I have had bad headaches for years and have tried just about everything from acetaminophen and ibuprofen to prescription pain relievers. They help a little, but the headaches always return with a vengeance. I was told to stay away from perfume and scented products, and that helps a little. Do you have any other natural approaches to recommend? Identifying headache triggers like perfume, aspartame, MSG or secondhand smoke can sometimes help. Frequent use of pain relievers may cause rebound headaches, and quitting can be challenging.
July 1, 2010 | By Rachel Bernstein, Los Angeles Times
A well-dressed miller from Hungary, a 6,500-year-old child found in Peru, a baby crocodile — these aren't your mother's mummies. You can see all three of them, along with more than 40 others, at the world premiere of "Mummies of the World," starting Thursday at the California Science Center. Don't worry, there are a few linen-wrapped Egyptian mummies too. But this exhibit isn't limited to one ancient civilization. Made up of specimens lent from 20 international institutions, it showcases the incredible variety of mummies, highlighting how they're created and all that can be learned from these relics of the past.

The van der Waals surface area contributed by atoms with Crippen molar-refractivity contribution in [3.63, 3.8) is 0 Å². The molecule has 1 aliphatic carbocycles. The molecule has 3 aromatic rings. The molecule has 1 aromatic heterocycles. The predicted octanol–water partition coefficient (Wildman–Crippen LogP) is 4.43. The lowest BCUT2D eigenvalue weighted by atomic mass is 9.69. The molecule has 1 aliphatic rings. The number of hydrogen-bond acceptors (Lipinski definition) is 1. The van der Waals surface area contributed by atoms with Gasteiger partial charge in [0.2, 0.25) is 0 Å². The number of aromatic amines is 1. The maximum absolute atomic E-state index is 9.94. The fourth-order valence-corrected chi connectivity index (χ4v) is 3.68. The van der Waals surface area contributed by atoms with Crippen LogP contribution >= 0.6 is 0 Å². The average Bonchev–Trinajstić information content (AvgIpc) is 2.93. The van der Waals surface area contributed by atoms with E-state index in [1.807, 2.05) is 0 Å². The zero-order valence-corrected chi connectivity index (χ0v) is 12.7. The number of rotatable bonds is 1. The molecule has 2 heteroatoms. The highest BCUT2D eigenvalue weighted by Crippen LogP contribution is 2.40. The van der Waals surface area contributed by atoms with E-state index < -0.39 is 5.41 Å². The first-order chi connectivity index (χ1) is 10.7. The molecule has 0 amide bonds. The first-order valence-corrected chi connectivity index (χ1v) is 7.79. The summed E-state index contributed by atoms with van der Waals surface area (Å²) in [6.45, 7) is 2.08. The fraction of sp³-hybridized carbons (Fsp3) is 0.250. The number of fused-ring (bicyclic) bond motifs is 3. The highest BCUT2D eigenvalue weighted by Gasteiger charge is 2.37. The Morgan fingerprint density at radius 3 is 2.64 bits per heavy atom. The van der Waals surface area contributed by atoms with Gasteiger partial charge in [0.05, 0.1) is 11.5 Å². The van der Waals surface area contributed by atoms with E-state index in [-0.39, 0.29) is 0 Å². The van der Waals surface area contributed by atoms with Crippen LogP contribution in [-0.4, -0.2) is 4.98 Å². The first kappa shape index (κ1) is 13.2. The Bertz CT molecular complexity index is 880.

May 2, 2012 | By H. Gilbert Welch
In case you missed it, a recommendation came out last month that physicians cut back on using 45 common tests and treatments. In addition, patients were advised to question doctors who recommend such things as antibiotics for mild sinusitis, CT scans for an uncomplicated headache or a repeat colonoscopy within 10 years of a normal exam. The general idea wasn't all that new - my colleagues and I have been questioning many of the same tests and treatments for years. What was different this time was the source of the recommendations.